10 Questions

HERE is a very interesting blog post from Mark Sayers.

Here is an excerpt of the 10 questions he asks:

1: The almost overwhelming consensus in the West is that Church needs to change. But what if Church is not the problem what if we are? In the past people were part of the church because of their sense of devotion, their expectations of Church were much lower. What if we are looking for Church to give us the transcendence that we are meant to find in God?

2: The contemporary christian scene has now fragmented into movements. I know people who were in the new reformed camp but who are now in the emergent camp, and people who have made the move in the opposite direction. I know people who grew up Eastern Orthodox and are now at Pentecostal churches, and Pentecostals who have become Eastern Orthodox. What is the way that we move and change affiliations and tribes telling us? Maybe beneath the theology, and practice something else is going on? Why are we always on the move?

3: Why did the Church flatline across the Western World around 1963-1968? Why such a specific time frame? What happened?

4: What if we as the Church has been so focussed on the way that the enlightenment has captured our minds that we missed the way that romanticism has captured our hearts. How do you communicate the gospel in such a new emotional landscape?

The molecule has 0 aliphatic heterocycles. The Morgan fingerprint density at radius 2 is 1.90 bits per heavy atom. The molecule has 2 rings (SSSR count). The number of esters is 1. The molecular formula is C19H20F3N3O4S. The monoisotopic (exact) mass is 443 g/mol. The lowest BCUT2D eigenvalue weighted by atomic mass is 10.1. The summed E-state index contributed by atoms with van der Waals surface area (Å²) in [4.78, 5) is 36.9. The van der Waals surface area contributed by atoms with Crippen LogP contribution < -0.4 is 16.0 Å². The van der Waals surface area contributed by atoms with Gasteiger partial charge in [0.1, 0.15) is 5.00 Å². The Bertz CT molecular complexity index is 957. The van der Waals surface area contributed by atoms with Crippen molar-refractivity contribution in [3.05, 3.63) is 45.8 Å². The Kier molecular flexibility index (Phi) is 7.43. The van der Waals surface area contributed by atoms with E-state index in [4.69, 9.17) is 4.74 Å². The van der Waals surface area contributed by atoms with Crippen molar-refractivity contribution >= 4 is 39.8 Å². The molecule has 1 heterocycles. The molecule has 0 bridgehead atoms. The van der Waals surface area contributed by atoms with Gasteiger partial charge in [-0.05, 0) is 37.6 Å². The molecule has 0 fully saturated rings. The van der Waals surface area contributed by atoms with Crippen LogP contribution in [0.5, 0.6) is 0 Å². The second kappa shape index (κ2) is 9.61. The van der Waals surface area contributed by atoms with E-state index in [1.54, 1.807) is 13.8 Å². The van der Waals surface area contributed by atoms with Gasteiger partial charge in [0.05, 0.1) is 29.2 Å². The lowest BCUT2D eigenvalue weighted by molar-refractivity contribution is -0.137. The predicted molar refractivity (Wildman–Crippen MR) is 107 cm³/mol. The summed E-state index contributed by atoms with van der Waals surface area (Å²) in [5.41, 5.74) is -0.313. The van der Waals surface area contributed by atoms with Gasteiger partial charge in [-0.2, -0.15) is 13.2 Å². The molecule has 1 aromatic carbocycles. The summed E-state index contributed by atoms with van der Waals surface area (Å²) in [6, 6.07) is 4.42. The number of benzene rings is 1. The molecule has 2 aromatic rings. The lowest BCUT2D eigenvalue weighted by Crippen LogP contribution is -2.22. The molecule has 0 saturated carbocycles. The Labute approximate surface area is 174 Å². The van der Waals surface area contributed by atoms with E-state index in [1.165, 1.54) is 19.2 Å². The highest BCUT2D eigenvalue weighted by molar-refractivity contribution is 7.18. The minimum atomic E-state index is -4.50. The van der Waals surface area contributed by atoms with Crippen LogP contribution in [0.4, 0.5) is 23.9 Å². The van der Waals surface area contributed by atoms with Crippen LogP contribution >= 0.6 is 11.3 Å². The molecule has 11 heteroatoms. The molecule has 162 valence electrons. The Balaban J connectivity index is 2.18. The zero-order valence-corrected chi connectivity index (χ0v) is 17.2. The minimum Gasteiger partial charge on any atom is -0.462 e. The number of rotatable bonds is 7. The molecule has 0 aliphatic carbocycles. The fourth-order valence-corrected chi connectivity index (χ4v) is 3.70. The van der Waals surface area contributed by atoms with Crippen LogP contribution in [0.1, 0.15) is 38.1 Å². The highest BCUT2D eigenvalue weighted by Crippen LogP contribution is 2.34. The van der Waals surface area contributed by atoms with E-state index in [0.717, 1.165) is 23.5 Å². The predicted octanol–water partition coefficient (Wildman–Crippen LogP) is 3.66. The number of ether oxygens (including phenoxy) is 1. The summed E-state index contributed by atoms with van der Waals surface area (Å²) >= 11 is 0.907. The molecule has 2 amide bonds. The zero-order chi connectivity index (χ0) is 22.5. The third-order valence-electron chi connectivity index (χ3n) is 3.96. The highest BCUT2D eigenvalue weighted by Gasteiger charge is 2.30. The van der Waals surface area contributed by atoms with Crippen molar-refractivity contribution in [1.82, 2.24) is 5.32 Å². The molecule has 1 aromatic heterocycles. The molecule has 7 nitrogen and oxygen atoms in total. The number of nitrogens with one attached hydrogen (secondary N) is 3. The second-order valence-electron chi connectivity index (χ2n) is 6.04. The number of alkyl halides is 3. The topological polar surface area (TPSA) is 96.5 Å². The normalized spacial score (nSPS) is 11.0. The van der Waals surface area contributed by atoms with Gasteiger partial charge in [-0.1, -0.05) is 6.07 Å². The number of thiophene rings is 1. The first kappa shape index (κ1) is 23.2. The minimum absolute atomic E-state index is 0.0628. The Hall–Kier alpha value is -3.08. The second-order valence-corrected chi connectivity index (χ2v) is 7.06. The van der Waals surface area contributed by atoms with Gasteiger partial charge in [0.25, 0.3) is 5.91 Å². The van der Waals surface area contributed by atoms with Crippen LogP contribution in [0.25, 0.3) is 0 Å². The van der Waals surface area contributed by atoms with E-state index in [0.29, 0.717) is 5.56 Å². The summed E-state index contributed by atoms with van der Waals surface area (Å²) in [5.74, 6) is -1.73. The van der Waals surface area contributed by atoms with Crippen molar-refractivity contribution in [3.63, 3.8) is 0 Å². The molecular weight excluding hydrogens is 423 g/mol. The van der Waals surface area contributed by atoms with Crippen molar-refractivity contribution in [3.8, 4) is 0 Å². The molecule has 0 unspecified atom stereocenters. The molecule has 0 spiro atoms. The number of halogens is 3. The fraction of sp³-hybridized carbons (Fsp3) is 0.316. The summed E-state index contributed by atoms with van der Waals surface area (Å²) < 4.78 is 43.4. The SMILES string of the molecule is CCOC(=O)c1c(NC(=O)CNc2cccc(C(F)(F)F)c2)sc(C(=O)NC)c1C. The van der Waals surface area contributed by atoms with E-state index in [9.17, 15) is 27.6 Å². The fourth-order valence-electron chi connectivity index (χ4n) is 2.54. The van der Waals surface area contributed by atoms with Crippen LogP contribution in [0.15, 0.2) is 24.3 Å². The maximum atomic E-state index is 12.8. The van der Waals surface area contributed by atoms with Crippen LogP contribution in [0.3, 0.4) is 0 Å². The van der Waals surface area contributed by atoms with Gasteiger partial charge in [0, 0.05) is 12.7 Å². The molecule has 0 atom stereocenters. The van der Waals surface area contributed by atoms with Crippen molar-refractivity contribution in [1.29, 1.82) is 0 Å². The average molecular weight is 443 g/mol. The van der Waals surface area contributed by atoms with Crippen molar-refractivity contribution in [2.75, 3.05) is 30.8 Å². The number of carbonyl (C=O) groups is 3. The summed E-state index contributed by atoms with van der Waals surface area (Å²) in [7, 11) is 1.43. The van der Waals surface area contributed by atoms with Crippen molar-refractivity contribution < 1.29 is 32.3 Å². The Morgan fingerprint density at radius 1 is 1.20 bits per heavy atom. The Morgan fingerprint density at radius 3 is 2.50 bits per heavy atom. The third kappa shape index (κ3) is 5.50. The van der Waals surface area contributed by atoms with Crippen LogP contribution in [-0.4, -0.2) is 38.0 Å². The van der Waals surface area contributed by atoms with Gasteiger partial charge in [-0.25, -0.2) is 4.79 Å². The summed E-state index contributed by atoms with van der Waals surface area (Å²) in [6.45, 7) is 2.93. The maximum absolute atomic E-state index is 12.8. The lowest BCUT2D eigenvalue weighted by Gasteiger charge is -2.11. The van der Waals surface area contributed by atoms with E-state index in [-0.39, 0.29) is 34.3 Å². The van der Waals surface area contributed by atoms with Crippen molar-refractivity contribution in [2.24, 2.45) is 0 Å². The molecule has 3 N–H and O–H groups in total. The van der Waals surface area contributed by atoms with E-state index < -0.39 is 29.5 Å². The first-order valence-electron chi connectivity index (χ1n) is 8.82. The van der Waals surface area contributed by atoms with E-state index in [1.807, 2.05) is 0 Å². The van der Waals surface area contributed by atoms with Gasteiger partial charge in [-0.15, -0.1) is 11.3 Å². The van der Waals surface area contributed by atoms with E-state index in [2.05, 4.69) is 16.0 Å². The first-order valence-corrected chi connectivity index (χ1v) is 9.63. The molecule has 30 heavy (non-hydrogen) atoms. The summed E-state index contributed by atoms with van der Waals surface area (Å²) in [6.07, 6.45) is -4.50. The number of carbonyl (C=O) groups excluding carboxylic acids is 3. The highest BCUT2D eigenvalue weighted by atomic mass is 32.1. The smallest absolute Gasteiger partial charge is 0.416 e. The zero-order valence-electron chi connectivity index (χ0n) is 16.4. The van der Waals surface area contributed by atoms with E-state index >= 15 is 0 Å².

5: What if the sexual climate of the West tells us more about our view of the universe than it does about our sex drives?

6: What if the American author Jack Kerouac in 1947 created a new form of being a half-Christian half-unbeliever that would come to dominate the way contemporary Christians fifty years later would live out their faiths? What if his book On the Road was the genesis of the life script of young adults today?

7: Maybe young adults across the western world are leaving church because we embraced the idea of the seeker? The problem being that in the Western imagination seekers never stop seeking?

8: Everyone in the West sees their life as a journey. What if life is not a journey? What if by seeing life as an individual journey we are preventing ourselves participating in God’s grand narrative of salvation?

9: Why did the 9/11 hijackers spend their last months on this earth smoking dope, binging on donuts, drinking in night clubs, sleeping with prostitutes and buying porn? What does it tell us that men who were so committed to a radical and violent vision of Islam and who despised the culture of the West found themselves so conflicted when it came to behaviour?

10: Why do so many young Christians who profess to follow Christ seem by their actions to be more disciples of Nietzsche, anxiously spending their waking hours attempting to carve out lives of meaning?


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